Police accountability legislation
October 5, 2020
Following is more information about the Police Accountability Act, Bill 34-20, which was introduced to the County Council on July 21st, authored by Councilmember Craig Rice and myself. I am providing this memorandum as additional background for those who may wish to testify on the legislation that Councilmember Rice and I have proposed.
Additional resources include:
- The legislation itself and an accompanying memorandum from Councilmember Rice and myself
- Coverage in the Bethesda Beat
- An editorial supporting the bill in the Washington Post
- An editorial supporting this exact change in the New York Times, including references to academic studies demonstrating the historical problems with disciplinary decisions made by labor arbitrators
The goal of this legislation is to strengthen our police department. These reforms will help create a more accountable and transparent department; and make the County and MCPD more capable of implementing critical reforms in the future. The vision is for our Department to oneday lead the country in community trust and accountability.
The proposed legislation would:
1. Reform the disciplinary process.
MCPD’s disciplinary process has large flaws. The FOP bargained for the current process as they were allowed to do under a provision of LEOBR (the County opposed this proposal in bargaining but lost in arbitration). The process allows an officer to appeal a disciplinary action to an “Alternative Hearing Board,” including an officer named by MCPD, one named by FOP, and one by mutual agreement of MCPD and FOP.
A primary problem with this arrangement is that the Chief does not have the final say over discipline. The alternative board has the final say if the officer petitions to that board. As a result, when it comes to discipline the Montgomery County police chief has among the weakest powers in the state of Maryland. Hopefully we can all agree that we want our department to have a strong disciplinary process that is effective and where accountability flows up through the ranks to the Chief. That is not what we have today.
The second problem is specifically the labor arbitrator, whose employment position as an arbitrator is subject to veto by the FOP. That is an inherent conflict that research shows produces outcomes more favorable to the FOP. Additional problems with the alternative board arise from disputes over appointments and scheduling. In fact the County has gone four years now without a hearing, according to MCPD. Meanwhile officers who have violated MCPD policy remain on payroll. This system is not working.
To fix that problem, the legislation would restore the ability of the Police Chief to make a final determination on disciplinary matters, a critical power for creating a culture of accountability. If the Chief makes bad decisions then the County Executive and/or Council can and should replace him/her.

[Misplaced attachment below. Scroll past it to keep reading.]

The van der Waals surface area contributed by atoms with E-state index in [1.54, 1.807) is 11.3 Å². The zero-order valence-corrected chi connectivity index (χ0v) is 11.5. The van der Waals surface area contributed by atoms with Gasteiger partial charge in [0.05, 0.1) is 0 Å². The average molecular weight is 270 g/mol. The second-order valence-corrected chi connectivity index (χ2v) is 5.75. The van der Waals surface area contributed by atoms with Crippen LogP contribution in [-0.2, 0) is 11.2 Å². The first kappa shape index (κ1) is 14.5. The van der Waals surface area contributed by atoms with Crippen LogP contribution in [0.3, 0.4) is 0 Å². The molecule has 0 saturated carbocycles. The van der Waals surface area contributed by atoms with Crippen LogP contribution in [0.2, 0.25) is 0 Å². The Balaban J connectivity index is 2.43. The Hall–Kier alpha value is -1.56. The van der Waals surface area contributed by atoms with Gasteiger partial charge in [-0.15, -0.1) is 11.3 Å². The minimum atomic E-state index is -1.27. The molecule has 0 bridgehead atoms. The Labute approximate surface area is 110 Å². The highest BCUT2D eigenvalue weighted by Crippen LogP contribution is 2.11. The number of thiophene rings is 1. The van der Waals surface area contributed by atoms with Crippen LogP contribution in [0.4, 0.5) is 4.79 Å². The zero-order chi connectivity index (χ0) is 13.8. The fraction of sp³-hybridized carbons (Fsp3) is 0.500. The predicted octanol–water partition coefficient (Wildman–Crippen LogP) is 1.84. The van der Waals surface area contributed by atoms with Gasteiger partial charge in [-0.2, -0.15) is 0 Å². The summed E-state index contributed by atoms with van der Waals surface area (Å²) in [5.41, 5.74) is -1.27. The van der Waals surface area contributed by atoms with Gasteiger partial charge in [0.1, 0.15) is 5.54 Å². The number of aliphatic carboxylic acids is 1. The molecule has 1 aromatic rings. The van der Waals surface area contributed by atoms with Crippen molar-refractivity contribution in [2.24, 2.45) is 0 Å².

Finally, note that in an interview published by the Bethesda Beat on August 31, Chief Marcus Jones made this comment:
This legislation will address that problem.
2. Provide civilian oversight over discipline.
Thanks to recent changes in state law, the County can now add civilians to internal departmental hearing boards. As an additional improvement over the Alternative Hearing Board process, the legislation will require that the trial board include two civilian members whenever discipline stems from a civilian complaint alleging excessive force. Note that rules about how those civilians will be chosen have yet to be determined and will be an important question for discussion.
3. Reform FOP bargaining rights.
The legislation improves the County Executive, Council and MCPD management’s ability to implement the policy changes we wish to see, by ensuring that when the Chief has an employer right to issue a management directive, it is not bargainable. This critical component continues the effort the last Council undertook in partnership with former County Executive Leggett to repeal “effects bargaining.”
In the recent excessive use of force legislation passed by the Council, the Council inserted analogous language for certain specific provisions of the law ensuring that they could not be subject to bargaining. While this demonstrates the Council’s resolve to remove a key policy decision from bargaining, that bill could not address the underlying problem that critical policy reforms are subject to bargaining in the first place. While the Council can add such language on a case by case basis, our goal should be for the Chief and the County Executive to enact reforms as well. Without this legislation, critical executive branch policy reforms will be subject to bargaining.
As a case example, MCPD recently (and finally) enacted a directive on excessive use of force, imposing certain restrictions to promote safety and curb abuse. However, according to Chief Jones, that directive was “delayed by over 10 years due to bargaining demands.” A ten year delay in implementing a new policy on use of force is unacceptable and reflects poorly on both MCPD and the FOP. Body-worn cameras were also subject to unacceptable delays from bargaining.
We need to do better. We need a Department that can be nimble and responsive and make changes in policy as we seek to reimagine public safety. We need a Department that embraces a culture of reform and change. That will not happen without both strong leadership from MCPD — and reforming bargaining.